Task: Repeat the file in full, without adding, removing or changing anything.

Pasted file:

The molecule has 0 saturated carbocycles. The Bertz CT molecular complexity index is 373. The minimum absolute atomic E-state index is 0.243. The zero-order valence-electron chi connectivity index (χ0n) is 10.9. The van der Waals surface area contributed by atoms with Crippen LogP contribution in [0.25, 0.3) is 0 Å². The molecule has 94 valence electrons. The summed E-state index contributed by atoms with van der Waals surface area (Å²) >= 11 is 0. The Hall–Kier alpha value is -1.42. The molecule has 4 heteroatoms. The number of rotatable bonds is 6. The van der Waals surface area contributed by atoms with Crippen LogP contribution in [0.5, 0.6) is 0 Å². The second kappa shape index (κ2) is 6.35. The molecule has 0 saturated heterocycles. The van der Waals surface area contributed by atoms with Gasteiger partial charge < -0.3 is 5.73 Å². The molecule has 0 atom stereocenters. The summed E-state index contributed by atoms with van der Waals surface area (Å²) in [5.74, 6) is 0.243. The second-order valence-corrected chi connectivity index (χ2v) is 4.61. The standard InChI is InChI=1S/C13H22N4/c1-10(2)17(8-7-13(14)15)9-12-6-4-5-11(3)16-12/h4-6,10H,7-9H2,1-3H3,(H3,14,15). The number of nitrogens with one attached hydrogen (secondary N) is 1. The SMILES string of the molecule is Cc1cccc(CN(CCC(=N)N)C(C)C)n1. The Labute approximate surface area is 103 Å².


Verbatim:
The molecule has 0 saturated carbocycles. The Bertz CT molecular complexity index is 373. The minimum absolute atomic E-state index is 0.243. The zero-order valence-electron chi connectivity index (χ0n) is 10.9. The van der Waals surface area contributed by atoms with Crippen LogP contribution in [0.25, 0.3) is 0 Å². The molecule has 94 valence electrons. The summed E-state index contributed by atoms with van der Waals surface area (Å²) >= 11 is 0. The Hall–Kier alpha value is -1.42. The molecule has 4 heteroatoms. The number of rotatable bonds is 6. The van der Waals surface area contributed by atoms with Crippen LogP contribution in [0.5, 0.6) is 0 Å². The second kappa shape index (κ2) is 6.35. The molecule has 0 saturated heterocycles. The van der Waals surface area contributed by atoms with Gasteiger partial charge < -0.3 is 5.73 Å². The molecule has 0 atom stereocenters. The summed E-state index contributed by atoms with van der Waals surface area (Å²) in [5.74, 6) is 0.243. The second-order valence-corrected chi connectivity index (χ2v) is 4.61. The standard InChI is InChI=1S/C13H22N4/c1-10(2)17(8-7-13(14)15)9-12-6-4-5-11(3)16-12/h4-6,10H,7-9H2,1-3H3,(H3,14,15). The number of nitrogens with one attached hydrogen (secondary N) is 1. The SMILES string of the molecule is Cc1cccc(CN(CCC(=N)N)C(C)C)n1. The Labute approximate surface area is 103 Å².